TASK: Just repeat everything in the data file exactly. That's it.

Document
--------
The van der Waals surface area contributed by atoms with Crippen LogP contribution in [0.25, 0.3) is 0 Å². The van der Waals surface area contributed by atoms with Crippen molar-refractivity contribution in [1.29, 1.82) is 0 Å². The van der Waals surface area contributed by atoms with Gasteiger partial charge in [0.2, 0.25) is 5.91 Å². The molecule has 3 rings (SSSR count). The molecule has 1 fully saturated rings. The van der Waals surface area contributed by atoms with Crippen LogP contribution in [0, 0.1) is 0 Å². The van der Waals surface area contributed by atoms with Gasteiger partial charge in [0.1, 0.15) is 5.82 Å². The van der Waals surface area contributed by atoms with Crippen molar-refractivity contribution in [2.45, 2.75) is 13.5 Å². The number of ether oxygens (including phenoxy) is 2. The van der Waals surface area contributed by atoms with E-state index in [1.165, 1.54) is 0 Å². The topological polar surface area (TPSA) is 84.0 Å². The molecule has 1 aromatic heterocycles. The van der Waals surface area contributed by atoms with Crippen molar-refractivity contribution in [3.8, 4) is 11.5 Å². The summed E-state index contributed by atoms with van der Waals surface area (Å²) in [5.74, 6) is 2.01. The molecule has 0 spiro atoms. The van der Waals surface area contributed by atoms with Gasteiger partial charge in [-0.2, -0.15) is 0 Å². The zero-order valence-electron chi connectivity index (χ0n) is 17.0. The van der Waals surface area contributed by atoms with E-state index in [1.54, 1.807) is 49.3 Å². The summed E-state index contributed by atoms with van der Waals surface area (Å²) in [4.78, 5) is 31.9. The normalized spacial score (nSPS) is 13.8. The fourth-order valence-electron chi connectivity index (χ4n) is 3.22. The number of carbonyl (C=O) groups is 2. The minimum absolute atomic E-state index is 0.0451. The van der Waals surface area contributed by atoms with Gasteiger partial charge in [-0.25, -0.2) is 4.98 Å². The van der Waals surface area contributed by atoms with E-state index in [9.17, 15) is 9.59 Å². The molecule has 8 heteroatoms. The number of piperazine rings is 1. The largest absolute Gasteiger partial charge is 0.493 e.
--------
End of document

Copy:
The van der Waals surface area contributed by atoms with Crippen LogP contribution in [0.25, 0.3) is 0 Å². The van der Waals surface area contributed by atoms with Crippen molar-refractivity contribution in [1.29, 1.82) is 0 Å². The van der Waals surface area contributed by atoms with Gasteiger partial charge in [0.2, 0.25) is 5.91 Å². The molecule has 3 rings (SSSR count). The molecule has 1 fully saturated rings. The van der Waals surface area contributed by atoms with Crippen LogP contribution in [0, 0.1) is 0 Å². The van der Waals surface area contributed by atoms with Gasteiger partial charge in [0.1, 0.15) is 5.82 Å². The van der Waals surface area contributed by atoms with Crippen molar-refractivity contribution in [2.45, 2.75) is 13.5 Å². The number of ether oxygens (including phenoxy) is 2. The van der Waals surface area contributed by atoms with E-state index in [1.165, 1.54) is 0 Å². The topological polar surface area (TPSA) is 84.0 Å². The molecule has 1 aromatic heterocycles. The van der Waals surface area contributed by atoms with Crippen molar-refractivity contribution in [3.8, 4) is 11.5 Å². The summed E-state index contributed by atoms with van der Waals surface area (Å²) in [5.74, 6) is 2.01. The molecule has 0 spiro atoms. The van der Waals surface area contributed by atoms with Gasteiger partial charge in [-0.2, -0.15) is 0 Å². The zero-order valence-electron chi connectivity index (χ0n) is 17.0. The van der Waals surface area contributed by atoms with E-state index in [1.54, 1.807) is 49.3 Å². The summed E-state index contributed by atoms with van der Waals surface area (Å²) in [4.78, 5) is 31.9. The normalized spacial score (nSPS) is 13.8. The fourth-order valence-electron chi connectivity index (χ4n) is 3.22. The number of carbonyl (C=O) groups is 2. The minimum absolute atomic E-state index is 0.0451. The van der Waals surface area contributed by atoms with Gasteiger partial charge in [-0.25, -0.2) is 4.98 Å². The van der Waals surface area contributed by atoms with E-state index in [9.17, 15) is 9.59 Å². The molecule has 8 heteroatoms. The number of piperazine rings is 1. The largest absolute Gasteiger partial charge is 0.493 e.